Covid, the Politicization of Science, and More Questions about the Pfizer Vaccine Approval
It’s alarming and disheartening to see that the effort to combat Covid is becoming more and more politicized. It’s not just the elements that will are inherently political, since they involve government decisions and allocations of resources, like whether to restrict international air travel, mandate quarantines, provide support to households and businesses for lost wages and revenues, and decide who gets first dibs on scarce supplies. It’s that the elements of the debate that the great unwashed public would really like to be in the hands of unbiased trustworthy experts are now as much subject to politics and fashion as whether Covid relief will be means-tested or not.
One of the side effects is Joe Biden making nonsensical statement like “Trust the science.” Science with respect to medicine is regularly a medieval art. Either practically or ethically, we can’t run large scale studies on representative populations. We’re often stuck with observation, experimental-level studies, and correlations as opposed to clear-cut causality. And too often, the people making those studies have reason to over-hype the results, even if it’s just to get their research noticed.
The situation is made worse with the high level of corruption in our society, starting with private rentierism in hospitals and emergency services. Experts have complained about corruption in scientific research for decades, to the degree that a lot of the public has become aware of it. Agnotology to muddy the mounting evidence against smoking, and later, against carbon emissions. Vioxx. Oxycontin. Overdiagnosis of behavioral disorders in children, accompanied by unprecedented administration of medications. In medicine, this is the direct result of drug companies and health care providers being more and more driven by commercial rather than patient interests.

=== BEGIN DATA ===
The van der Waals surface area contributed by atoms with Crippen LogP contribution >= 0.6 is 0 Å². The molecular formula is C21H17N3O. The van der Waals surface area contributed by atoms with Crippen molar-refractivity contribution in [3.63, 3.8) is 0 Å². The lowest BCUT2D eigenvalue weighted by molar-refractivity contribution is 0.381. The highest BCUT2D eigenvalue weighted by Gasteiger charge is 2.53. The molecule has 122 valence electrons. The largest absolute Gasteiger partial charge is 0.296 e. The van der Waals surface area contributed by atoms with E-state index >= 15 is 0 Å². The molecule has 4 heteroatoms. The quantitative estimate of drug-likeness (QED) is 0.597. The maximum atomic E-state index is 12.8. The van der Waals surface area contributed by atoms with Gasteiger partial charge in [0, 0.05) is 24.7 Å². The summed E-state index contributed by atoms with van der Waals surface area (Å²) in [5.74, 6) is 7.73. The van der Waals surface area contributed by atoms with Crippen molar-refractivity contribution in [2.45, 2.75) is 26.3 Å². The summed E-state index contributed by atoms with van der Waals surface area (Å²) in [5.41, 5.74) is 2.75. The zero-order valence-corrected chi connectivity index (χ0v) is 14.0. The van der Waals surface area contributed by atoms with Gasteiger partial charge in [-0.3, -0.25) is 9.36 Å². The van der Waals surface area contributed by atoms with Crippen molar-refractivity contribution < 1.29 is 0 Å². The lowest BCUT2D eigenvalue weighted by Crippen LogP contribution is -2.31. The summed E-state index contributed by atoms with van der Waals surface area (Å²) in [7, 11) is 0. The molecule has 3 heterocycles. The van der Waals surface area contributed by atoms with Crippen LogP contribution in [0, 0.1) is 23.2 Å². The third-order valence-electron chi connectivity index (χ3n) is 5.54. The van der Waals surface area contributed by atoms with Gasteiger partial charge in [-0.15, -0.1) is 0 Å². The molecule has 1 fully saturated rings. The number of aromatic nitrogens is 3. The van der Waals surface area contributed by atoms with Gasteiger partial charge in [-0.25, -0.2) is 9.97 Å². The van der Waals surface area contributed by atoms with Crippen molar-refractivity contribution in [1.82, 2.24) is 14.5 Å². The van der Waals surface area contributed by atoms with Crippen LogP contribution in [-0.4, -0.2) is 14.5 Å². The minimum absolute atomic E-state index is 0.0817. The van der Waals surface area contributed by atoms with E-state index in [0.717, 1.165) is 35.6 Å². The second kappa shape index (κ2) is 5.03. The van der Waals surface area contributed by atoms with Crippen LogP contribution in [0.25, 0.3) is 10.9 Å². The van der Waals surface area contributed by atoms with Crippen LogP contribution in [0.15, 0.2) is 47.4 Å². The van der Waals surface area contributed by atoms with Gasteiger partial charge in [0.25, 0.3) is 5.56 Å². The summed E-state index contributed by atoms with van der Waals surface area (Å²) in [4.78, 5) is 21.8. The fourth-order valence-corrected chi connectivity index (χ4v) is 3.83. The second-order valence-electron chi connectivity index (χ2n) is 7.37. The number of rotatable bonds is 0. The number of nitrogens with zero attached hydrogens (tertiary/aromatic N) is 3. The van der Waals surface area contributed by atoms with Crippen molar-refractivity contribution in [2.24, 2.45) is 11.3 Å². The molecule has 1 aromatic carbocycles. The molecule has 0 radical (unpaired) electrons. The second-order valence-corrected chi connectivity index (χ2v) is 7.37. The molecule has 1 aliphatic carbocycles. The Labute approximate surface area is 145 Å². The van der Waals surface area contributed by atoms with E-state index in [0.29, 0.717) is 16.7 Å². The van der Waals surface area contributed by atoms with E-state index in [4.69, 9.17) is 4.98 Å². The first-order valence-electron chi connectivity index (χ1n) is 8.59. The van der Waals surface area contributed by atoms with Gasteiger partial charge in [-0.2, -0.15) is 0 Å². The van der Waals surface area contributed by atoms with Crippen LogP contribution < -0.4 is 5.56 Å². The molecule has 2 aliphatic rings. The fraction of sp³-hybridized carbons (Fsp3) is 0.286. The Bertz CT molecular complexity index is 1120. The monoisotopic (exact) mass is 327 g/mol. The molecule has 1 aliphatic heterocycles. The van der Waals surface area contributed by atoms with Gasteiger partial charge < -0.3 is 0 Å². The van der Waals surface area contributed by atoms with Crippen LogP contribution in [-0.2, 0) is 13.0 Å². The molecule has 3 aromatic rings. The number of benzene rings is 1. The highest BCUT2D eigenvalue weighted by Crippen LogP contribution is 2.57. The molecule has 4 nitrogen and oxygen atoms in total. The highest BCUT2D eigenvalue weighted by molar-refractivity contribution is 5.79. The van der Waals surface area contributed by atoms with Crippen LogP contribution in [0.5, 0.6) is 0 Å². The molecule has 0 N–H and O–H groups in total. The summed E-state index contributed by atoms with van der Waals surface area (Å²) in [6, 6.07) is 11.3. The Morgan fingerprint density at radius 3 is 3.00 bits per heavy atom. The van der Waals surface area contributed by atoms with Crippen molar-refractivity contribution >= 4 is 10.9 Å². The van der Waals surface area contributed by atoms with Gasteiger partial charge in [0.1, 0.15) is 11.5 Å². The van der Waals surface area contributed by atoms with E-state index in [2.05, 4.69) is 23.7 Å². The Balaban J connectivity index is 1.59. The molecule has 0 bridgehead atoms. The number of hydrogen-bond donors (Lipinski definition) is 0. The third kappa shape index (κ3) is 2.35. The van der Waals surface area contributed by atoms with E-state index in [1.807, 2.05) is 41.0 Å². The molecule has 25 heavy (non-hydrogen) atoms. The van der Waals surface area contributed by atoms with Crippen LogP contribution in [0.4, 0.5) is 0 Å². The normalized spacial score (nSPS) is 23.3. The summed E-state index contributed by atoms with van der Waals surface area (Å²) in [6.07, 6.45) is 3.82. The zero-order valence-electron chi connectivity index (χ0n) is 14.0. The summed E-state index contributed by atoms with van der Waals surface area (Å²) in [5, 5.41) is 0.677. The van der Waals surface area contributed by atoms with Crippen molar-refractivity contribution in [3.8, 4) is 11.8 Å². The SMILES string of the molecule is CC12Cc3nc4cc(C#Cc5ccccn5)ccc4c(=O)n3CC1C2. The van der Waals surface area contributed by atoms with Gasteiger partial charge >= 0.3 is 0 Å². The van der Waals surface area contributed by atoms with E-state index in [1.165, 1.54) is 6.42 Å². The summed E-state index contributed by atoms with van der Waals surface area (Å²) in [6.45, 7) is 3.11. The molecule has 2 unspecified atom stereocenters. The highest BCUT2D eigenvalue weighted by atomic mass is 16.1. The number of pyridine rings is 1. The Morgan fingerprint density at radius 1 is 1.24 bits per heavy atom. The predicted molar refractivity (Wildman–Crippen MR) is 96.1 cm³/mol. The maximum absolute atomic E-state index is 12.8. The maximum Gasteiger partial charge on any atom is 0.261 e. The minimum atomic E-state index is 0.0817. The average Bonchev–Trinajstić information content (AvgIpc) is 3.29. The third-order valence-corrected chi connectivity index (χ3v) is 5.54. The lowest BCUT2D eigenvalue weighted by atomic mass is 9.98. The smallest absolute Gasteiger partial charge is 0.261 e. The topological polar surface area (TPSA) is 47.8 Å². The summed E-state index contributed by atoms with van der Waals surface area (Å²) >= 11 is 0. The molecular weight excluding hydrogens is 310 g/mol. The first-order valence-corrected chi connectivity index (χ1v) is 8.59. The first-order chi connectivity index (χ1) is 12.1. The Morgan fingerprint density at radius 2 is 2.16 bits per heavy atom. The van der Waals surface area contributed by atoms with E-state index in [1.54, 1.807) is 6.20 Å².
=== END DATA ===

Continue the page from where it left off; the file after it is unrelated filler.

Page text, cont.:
Profit pressures have also degraded the doctor-patient relationship. More and more MDs work as employees rather than in their old configuration of independent small businessmen, and their corporate masters regularly not only dictate how many patients to see in the day, but also a lot of their treatment protocols. Allegedly, the latter is driven by the need to get more doctors to adhere to the standards of evidence-based medicine. Some practitioners retort that quite a few patients have problems that don’t fall tidily into adequately researched boxes, and clinicians need to be able to make judgement calls.
None of this is new, but it’s important to remember these issues as the debate over Covid policy continues. The US has backed itself into the corner of having to hope for a medical magic bullet due to our inability to mobilize a society-wide response to Covid. And it’s not just authoritarian China that has done better. Thailand, which has Bangkok, literally the most visited city in the world as its commercial center, has a population of 75 million and has had 60 Covid deaths. Yes that means 60 in total. Alabama, with 4.9 million people, had 56 Covid deaths yesterday.
Even parts of the West that had initial successes, as we know all too well, have backslid spectacularly, loosening up too much in the late summer and fall. And now that the disease is well entrenched, it seems just too hard to have a hard lockdown for five to six weeks, pay people and business enough to get through a deep freeze, and put in place post lockdown measures with teeth, like serious fines for breaking quarantine (and support during quarantines, like stipends and delivery of food and other supplies). The purpose of this post is not to debate what that program might look like, but to posit that there is one, and that stop-and-go leaky lockdowns are likely to be as costly in human and financial terms.